Phimosis and Paraphimosis in Children
What is phimosis and paraphimosis in children?
Phimosis and paraphimosis are problems with the foreskin of the penis. Phimosis is
when a foreskin can’t be pulled down (retracted) from the tip of the penis. This is
a common problem in young boys. Paraphimosis is when the foreskin is retracted but
can’t move back up. This can prevent normal blood flow in the penis and may cause
What causes phimosis and paraphimosis in a child?
Phimosis is caused by a tightening of the opening of the foreskin. This is normal
in a newborn baby. Over time the foreskin loosens and can be pulled down more easily.
By age 17, most boys will be able to fully retract their foreskin. Phimosis can also
occur if the foreskin is forced back before it is ready. This can cause a fibrous
scar to form. This can stop the foreskin from retracting in the future.
Paraphimosis is caused when the foreskin is retracted behind the crown (corona) of
the penis. The foreskin is too tight to be moved back to the tip of the penis.
What are the symptoms of phimosis and paraphimosis in a child?
Symptoms can be a bit different in each child.
The most common symptoms of phimosis include:
The most common symptoms of paraphimosis include:
Swelling of the tip of the penis when the foreskin is pulled back
Not able to pull the foreskin back over the tip of the penis
Tip of the penis is dark red or blue in color
Pain when urinating
Decreased urinary stream
The symptoms of phimosis and paraphimosis can seem like other health conditions. Have
your child see their healthcare provider for a diagnosis. A paraphimosis is an emergency
medical condition. Seek medical care right away if you think your child has paraphimosis.
How are phimosis and paraphimosis diagnosed in a child?
The healthcare provider will ask about your child’s symptoms and health history. They
will give your child a physical exam. The physical exam will include examining the
penis and foreskin.
How are phimosis and paraphimosis treated in a child?
Treatment will depend on your child’s symptoms, age, and general health. It will also
depend on how bad the condition is.
Treatment for repeated phimosis may include:
Putting a steroid cream on the foreskin up to 3 times a day for 1 month. This is to loosen
Having surgery to remove all or part of the foreskin (circumcision) for a child age
10 or older who still has bulging of the foreskin when urinating
Treatment for paraphimosis may include:
Lubricating the foreskin and tip of the penis, then gently squeezing the tip of the
penis while pulling the foreskin forward
Making a small cut (incision) in the foreskin
Having surgery to remove all or part of the foreskin (circumcision)
Talk with your child’s healthcare providers about the risks, benefits, and possible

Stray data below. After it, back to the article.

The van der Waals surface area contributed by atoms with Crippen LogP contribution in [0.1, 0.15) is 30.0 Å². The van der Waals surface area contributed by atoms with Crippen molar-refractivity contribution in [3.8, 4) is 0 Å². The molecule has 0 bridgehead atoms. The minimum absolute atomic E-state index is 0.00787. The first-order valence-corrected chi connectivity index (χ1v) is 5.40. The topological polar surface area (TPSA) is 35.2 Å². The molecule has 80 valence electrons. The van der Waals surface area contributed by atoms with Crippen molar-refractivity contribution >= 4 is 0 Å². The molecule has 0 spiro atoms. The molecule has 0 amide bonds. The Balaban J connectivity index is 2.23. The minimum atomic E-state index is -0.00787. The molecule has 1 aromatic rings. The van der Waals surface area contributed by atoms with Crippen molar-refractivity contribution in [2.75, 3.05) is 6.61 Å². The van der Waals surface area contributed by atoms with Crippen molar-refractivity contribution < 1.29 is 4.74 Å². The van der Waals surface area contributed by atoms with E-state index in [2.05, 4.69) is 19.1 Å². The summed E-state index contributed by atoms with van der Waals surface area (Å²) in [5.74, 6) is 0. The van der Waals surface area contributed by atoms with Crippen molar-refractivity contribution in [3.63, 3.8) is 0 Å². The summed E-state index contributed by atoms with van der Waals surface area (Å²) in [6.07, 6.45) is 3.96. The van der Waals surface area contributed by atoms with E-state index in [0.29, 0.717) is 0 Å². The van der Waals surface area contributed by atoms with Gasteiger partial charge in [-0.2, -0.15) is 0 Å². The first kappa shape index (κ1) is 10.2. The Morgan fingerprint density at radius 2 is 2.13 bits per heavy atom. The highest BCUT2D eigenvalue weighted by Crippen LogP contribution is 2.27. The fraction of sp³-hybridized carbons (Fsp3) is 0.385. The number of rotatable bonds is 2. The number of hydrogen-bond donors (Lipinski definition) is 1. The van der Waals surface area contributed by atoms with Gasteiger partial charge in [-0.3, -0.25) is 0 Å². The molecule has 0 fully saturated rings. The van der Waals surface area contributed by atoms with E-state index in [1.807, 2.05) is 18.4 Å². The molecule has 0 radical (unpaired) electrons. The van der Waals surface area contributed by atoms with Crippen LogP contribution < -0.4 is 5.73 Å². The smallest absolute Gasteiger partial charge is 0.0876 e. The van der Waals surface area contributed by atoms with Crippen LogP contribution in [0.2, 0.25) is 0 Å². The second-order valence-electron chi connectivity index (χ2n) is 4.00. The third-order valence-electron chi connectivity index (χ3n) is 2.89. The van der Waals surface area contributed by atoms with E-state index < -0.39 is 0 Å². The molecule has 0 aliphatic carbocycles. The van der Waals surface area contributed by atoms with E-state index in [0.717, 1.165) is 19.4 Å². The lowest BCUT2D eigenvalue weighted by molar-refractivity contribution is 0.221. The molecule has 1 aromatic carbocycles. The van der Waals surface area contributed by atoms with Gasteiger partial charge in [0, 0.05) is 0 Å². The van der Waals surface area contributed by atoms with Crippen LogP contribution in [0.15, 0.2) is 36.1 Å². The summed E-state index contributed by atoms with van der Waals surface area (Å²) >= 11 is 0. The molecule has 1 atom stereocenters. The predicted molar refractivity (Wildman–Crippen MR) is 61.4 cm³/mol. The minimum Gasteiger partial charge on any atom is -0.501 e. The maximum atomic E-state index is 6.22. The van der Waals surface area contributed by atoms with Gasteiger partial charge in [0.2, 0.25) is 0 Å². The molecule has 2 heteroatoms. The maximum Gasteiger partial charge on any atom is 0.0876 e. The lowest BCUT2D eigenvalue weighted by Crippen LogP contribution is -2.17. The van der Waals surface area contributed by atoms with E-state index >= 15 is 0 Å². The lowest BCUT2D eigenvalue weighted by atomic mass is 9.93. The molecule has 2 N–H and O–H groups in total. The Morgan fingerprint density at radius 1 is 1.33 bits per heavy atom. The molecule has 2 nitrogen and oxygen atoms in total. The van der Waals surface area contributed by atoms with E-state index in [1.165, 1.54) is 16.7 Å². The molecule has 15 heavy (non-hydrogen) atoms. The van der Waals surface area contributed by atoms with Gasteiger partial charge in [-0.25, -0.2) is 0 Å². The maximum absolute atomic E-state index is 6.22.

side effects of all treatments.
What are possible complications of phimosis and paraphimosis in a child?
Possible complications can include:
When should I call my child’s healthcare provider?
Call the healthcare provider if your child has:
Key points about phimosis and paraphimosis in children
Phimosis and paraphimosis are problems with the foreskin of the penis.
Phimosis is when a foreskin can’t be pulled down (retracted) from the tip of the penis.
This is a common problem in young boys.
Paraphimosis is when the foreskin is retracted but can’t move back up. This can prevent
normal blood flow in the penis and may cause serious problems.
Treatment for either problem may include steroid cream, lubrication, or surgery to
remove the foreskin.
Possible complications can include trouble urinating and death of tissue (necrosis)
in the tip of the penis.
Tips to help you get the most from a visit to your child’s healthcare provider:
Know the reason for the visit and what you want to happen.
Before your visit, write down questions you want answered.
At the visit, write down the name of a new diagnosis, and any new medicines, treatments,
or tests. Also write down any new instructions your provider gives you for your child.
Know why a new medicine or treatment is prescribed and how it will help your child.
Also know what the side effects are.
Ask if your child’s condition can be treated in other ways.
Know why a test or procedure is recommended and what the results could mean.
Know what to expect if your child does not take the medicine or have the test or procedure.
If your child has a follow-up appointment, write down the date, time, and purpose
for that visit.
Know how you can contact your child’s healthcare provider after office hours, and
on weekends and holidays. This is important if your child becomes ill and you have
questions or need advice.